Developing markets are often painted with the same brush. So, despite positive signs in several individual countries—India, for example is benefiting from increased confidence after election of a reform-minded government— ongoing geopolitical issues will trouble investors about the entire region. Russia’s conflict with Ukraine and the collapsing ruble, currency worries in Brazil, and political unrest in Hong Kong, Thailand, Greece, and the Middle East present additional challenges.
Lower oil prices will affect the individual markets differently. Net importers such as Turkey, Chile, and most of Asia could see a benefit, while oil-related economies like Mexico, Venezuela, Colombia, and of course Russia will likely be hardest hit. It is worth noting that lower oil costs for importers could help offset some of the negative effects of a strong U.S. dollar on current account deficits.
China continues to slow. The central committee has responded with additional stimulus as well as new regulatory reforms to increase transparency. A bright spot remains China-focused internet-related names as the country with the largest number of internet users sees greater adoption, penetration, and expansion rates in the internet, mobile and e-commerce areas. The longer-term question remains: As China transforms from an investment- and industrial-based to a service-based economy, how will the central committee’s new plenary directives affect growth? This is another ongoing situation we are watching closely.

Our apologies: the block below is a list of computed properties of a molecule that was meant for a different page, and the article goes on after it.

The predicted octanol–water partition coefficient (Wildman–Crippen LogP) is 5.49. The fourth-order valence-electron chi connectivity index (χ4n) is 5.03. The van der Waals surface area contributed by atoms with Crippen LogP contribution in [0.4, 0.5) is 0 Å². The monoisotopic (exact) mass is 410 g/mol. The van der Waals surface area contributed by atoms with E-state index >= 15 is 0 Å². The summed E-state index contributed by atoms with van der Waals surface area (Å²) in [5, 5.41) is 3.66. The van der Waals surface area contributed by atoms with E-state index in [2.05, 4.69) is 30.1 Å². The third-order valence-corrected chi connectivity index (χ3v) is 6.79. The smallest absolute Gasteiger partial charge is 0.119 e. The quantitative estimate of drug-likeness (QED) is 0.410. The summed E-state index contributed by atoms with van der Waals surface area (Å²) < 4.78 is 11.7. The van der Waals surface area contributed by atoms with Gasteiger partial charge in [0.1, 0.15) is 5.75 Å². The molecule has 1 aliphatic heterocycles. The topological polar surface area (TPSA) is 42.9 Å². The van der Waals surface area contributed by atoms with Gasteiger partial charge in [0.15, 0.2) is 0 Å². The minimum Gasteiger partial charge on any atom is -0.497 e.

We expect emerging markets to continue to moderate into next year. While there are multiple reasons to be positive, such as improved fiscal responsibility, better balance sheets, improved governance, and solid earnings growth, we remain aware that the noted headwinds will continue to challenge emerging market economies on a case-by-case basis.
Longer term, Asia’s developing economies are likely to rebound relative to developed markets, despite recent performance lulls, which, in our view, are the result of the discussed short-term factors. China’s slower infrastructure spending has hurt commodity- and materials-based names, but they should rebound along with the inevitable normalization of economic activity in China and stronger recovery in the major Western economies. We would also expect to see manufacturers and exporters, especially those tied to global growth, benefit as economic conditions strengthen in China, Europe, and Japan.
As dedicated bottom-up stock pickers, we are committed to keeping short-term market trends in perspective as we maintain our disciplined investment approach. Though optimistic after several consecutive quarters of growth, many investors remain cautious about fixed income, U.S., Europe, Japan, and emerging markets investments alike. We believe that by analyzing opportunities on a company-by-company basis, regardless of short-term market conditions, we will be able to uncover attractive stocks that can offer the earnings acceleration potential that is the cornerstone of our investment process.
The opinions expressed are those of American Century Investments (or the fund manager) and are no guarantee of the future performance of any American Century Investments fund. This information is for educational purposes only and is not intended as investment advice.
For detailed descriptions of indices or investing terms referenced above, refer to our glossary.